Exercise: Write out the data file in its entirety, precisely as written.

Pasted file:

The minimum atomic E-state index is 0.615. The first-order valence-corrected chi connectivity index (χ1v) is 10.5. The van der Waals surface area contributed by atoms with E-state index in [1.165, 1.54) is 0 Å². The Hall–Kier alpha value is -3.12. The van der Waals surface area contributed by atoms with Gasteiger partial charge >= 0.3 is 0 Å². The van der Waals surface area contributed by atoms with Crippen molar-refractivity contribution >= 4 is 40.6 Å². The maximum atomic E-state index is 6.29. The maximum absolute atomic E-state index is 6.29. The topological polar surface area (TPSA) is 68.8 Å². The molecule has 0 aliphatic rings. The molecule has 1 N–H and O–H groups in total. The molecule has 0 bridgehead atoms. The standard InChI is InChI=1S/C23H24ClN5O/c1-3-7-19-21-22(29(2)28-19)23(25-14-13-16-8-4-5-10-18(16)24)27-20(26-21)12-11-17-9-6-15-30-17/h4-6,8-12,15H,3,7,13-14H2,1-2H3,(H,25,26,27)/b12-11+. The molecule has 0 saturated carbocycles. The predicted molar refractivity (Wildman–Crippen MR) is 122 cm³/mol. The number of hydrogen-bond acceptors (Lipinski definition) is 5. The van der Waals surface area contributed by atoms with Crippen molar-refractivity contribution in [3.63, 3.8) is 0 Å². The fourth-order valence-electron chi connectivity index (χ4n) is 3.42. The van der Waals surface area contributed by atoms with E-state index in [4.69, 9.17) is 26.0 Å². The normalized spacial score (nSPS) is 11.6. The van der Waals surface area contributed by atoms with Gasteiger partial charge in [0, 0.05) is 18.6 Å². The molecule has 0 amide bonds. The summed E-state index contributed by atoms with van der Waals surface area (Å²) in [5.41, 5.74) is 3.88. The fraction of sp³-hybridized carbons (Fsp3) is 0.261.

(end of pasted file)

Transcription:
The minimum atomic E-state index is 0.615. The first-order valence-corrected chi connectivity index (χ1v) is 10.5. The van der Waals surface area contributed by atoms with E-state index in [1.165, 1.54) is 0 Å². The Hall–Kier alpha value is -3.12. The van der Waals surface area contributed by atoms with Gasteiger partial charge >= 0.3 is 0 Å². The van der Waals surface area contributed by atoms with Crippen molar-refractivity contribution >= 4 is 40.6 Å². The maximum atomic E-state index is 6.29. The maximum absolute atomic E-state index is 6.29. The topological polar surface area (TPSA) is 68.8 Å². The molecule has 0 aliphatic rings. The molecule has 1 N–H and O–H groups in total. The molecule has 0 bridgehead atoms. The standard InChI is InChI=1S/C23H24ClN5O/c1-3-7-19-21-22(29(2)28-19)23(25-14-13-16-8-4-5-10-18(16)24)27-20(26-21)12-11-17-9-6-15-30-17/h4-6,8-12,15H,3,7,13-14H2,1-2H3,(H,25,26,27)/b12-11+. The molecule has 0 saturated carbocycles. The predicted molar refractivity (Wildman–Crippen MR) is 122 cm³/mol. The number of hydrogen-bond acceptors (Lipinski definition) is 5. The van der Waals surface area contributed by atoms with Crippen molar-refractivity contribution in [3.63, 3.8) is 0 Å². The fourth-order valence-electron chi connectivity index (χ4n) is 3.42. The van der Waals surface area contributed by atoms with E-state index in [4.69, 9.17) is 26.0 Å². The normalized spacial score (nSPS) is 11.6. The van der Waals surface area contributed by atoms with Gasteiger partial charge in [0, 0.05) is 18.6 Å². The molecule has 0 amide bonds. The summed E-state index contributed by atoms with van der Waals surface area (Å²) in [5.41, 5.74) is 3.88. The fraction of sp³-hybridized carbons (Fsp3) is 0.261.